Welcome to our 1st edition of the Colt DCS Sustainability Spotlight, where each month we will share insights into the sustainable initiatives we're undertaking globally across our data centres. We will be interviewing colleagues within the business to give an update on all the fantastic steps we're taking to become more sustainable.
As part of our Net Zero by 2045 Action Plan, we’re switching 100% of our energy to carbon free sources by 2030. Besides purchasing carbon free energy, we are also generating some of our own supplies on-site. In this blog, Anthea Van Scherpenzeel, Senior Sustainability Manager, talks to Harm Houtman and Edwin Kieboom, Site Managers at Colt DCS, who discuss our new on-site Solar Park at our data centre in the Netherlands and how renewable energy projects like these can help us reduce our emissions.
Harm: Yes, of course. I’ve worked at Colt DCS since 2014. The Dutch data centre was the first fully owned and new build location by Colt DCS. As Site Managers, our role is to “keep the lights on” at any time. We work closely with our general contractors, engineers and customers to coordinate ongoing maintenance and to continuously improve our performance on site.
Edwin: I’ve worked as an electrical specialist for over 23 years. Before I joined Colt DCS in 2020, I worked for a Colt DCS sub-contractor providing technical support at different locations in the Netherlands. Right now at Colt DCS, I’m the right hand of Harm and I was closely involved in the development of the Solar Park at our Netherlands data centre.
Colt DCS submitted its net zero target to the Science-based Targets initiative (SBTi) in 2022. Projects like the Solar Park in the Netherlands will help us reduce our Scope 2 emissions and bring us a step closer to net zero.
Harm: Since I joined Colt DCS, I’ve wanted to get involved in a project like this. We have a lot of space on-site, so this offered a great opportunity for us to invest in a renewable energy project. The aim of this project was to use 100% of the electricity generated for our own operations, which will help us reduce our carbon footprint.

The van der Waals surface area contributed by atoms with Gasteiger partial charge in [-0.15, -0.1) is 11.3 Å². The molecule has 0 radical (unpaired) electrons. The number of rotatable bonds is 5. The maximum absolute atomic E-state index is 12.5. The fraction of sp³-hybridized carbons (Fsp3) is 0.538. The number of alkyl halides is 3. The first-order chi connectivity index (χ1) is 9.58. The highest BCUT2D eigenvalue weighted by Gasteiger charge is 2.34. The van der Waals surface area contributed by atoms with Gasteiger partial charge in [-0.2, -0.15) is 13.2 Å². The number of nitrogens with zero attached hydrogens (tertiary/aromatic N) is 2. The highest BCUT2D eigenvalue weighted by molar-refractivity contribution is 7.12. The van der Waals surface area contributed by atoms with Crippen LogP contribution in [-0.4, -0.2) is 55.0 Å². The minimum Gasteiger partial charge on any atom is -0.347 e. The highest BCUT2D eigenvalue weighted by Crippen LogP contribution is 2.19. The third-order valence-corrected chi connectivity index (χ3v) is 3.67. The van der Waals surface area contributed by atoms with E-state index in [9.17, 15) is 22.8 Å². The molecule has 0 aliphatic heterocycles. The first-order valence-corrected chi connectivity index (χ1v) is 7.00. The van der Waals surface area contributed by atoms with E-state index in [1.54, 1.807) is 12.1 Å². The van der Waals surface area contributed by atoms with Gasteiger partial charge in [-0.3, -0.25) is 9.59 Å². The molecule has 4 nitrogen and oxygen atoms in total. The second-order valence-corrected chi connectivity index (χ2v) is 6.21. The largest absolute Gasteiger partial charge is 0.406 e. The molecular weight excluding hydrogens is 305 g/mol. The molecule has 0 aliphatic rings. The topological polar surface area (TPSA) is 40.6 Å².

Edwin: I’ve summarised our progress in a report so that we can share the lessons learned across the business. The solar park consists of 114 panels and generates at peak capacity (under ideal conditions) maximum 42.7 kW. This covers our entire office block and the “meet-me rooms”, which are secure rooms that allow businesses to connect to carriers. To keep customers and other visitors informed, we’re planning to show the daily electricity generation on a screen in the entrance hall. Internally we share weekly reports of the total generation.
Edwin: The base structure for the solar panels was installed on a gravel field next to our office building which resulted in a misalignment of the panels. We had to adjust the base structure to avoid lower generation and efficiency. Solar panels need to be angled correctly to get the most efficient result. We also experienced some delays in the delivery of equipment parts, as the project took place during the COVID-19 pandemic and we also, still felt the impact of Brexit. Although this was out of our control, it needs to be considered as part of the risk management and project plan. Close collaboration and transparent communication with the main contractor was very important throughout this project.
Harm: We will continue to explore new opportunities to improve our environmental performance, including switching to LED lighting to save energy and investing in on-site biodiversity projects. Our next project is to install electric vehicle (EV) charging points to encourage sustainable travel behaviour. These chargers are expected to support at least 10 EVs on site for our customers and colleagues.
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